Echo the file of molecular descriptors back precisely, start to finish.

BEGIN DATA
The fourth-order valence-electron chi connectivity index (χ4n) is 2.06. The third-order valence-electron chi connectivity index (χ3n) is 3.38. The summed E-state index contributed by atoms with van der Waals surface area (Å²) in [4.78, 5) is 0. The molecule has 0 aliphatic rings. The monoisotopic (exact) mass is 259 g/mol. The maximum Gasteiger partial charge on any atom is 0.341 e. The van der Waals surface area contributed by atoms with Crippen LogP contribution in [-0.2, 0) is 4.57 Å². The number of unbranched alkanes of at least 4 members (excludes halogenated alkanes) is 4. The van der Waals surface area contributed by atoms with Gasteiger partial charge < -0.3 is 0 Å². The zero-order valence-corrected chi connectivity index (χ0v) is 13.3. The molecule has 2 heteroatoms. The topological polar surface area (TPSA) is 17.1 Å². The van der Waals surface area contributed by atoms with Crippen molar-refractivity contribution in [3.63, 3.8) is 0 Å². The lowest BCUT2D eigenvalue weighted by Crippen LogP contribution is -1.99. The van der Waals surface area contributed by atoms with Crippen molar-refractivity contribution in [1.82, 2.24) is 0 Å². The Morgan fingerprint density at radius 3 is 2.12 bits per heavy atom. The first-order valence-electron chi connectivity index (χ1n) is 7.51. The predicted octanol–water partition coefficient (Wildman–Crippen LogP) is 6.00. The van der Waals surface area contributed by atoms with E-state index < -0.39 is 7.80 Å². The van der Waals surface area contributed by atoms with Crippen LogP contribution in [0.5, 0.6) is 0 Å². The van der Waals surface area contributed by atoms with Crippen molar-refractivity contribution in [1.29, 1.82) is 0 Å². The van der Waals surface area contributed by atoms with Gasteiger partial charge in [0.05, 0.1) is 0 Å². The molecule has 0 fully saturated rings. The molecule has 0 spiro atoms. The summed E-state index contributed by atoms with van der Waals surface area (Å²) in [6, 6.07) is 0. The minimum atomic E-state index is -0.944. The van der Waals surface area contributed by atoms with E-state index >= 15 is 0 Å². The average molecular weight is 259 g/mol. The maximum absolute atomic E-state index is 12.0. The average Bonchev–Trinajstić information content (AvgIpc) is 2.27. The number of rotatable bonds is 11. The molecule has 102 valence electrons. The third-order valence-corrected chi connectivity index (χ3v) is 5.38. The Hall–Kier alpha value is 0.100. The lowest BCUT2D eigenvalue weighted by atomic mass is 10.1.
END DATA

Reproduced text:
The fourth-order valence-electron chi connectivity index (χ4n) is 2.06. The third-order valence-electron chi connectivity index (χ3n) is 3.38. The summed E-state index contributed by atoms with van der Waals surface area (Å²) in [4.78, 5) is 0. The molecule has 0 aliphatic rings. The monoisotopic (exact) mass is 259 g/mol. The maximum Gasteiger partial charge on any atom is 0.341 e. The van der Waals surface area contributed by atoms with Crippen LogP contribution in [-0.2, 0) is 4.57 Å². The number of unbranched alkanes of at least 4 members (excludes halogenated alkanes) is 4. The van der Waals surface area contributed by atoms with Gasteiger partial charge < -0.3 is 0 Å². The zero-order valence-corrected chi connectivity index (χ0v) is 13.3. The molecule has 2 heteroatoms. The topological polar surface area (TPSA) is 17.1 Å². The van der Waals surface area contributed by atoms with Crippen molar-refractivity contribution in [3.63, 3.8) is 0 Å². The lowest BCUT2D eigenvalue weighted by Crippen LogP contribution is -1.99. The van der Waals surface area contributed by atoms with Crippen molar-refractivity contribution in [1.82, 2.24) is 0 Å². The Morgan fingerprint density at radius 3 is 2.12 bits per heavy atom. The first-order valence-electron chi connectivity index (χ1n) is 7.51. The predicted octanol–water partition coefficient (Wildman–Crippen LogP) is 6.00. The van der Waals surface area contributed by atoms with E-state index < -0.39 is 7.80 Å². The van der Waals surface area contributed by atoms with Crippen LogP contribution in [0.5, 0.6) is 0 Å². The van der Waals surface area contributed by atoms with Crippen molar-refractivity contribution in [1.29, 1.82) is 0 Å². The van der Waals surface area contributed by atoms with Gasteiger partial charge in [0.05, 0.1) is 0 Å². The molecule has 0 fully saturated rings. The molecule has 0 spiro atoms. The summed E-state index contributed by atoms with van der Waals surface area (Å²) in [6, 6.07) is 0. The minimum atomic E-state index is -0.944. The van der Waals surface area contributed by atoms with E-state index >= 15 is 0 Å². The average molecular weight is 259 g/mol. The maximum absolute atomic E-state index is 12.0. The average Bonchev–Trinajstić information content (AvgIpc) is 2.27. The number of rotatable bonds is 11. The molecule has 102 valence electrons. The third-order valence-corrected chi connectivity index (χ3v) is 5.38. The Hall–Kier alpha value is 0.100. The lowest BCUT2D eigenvalue weighted by atomic mass is 10.1.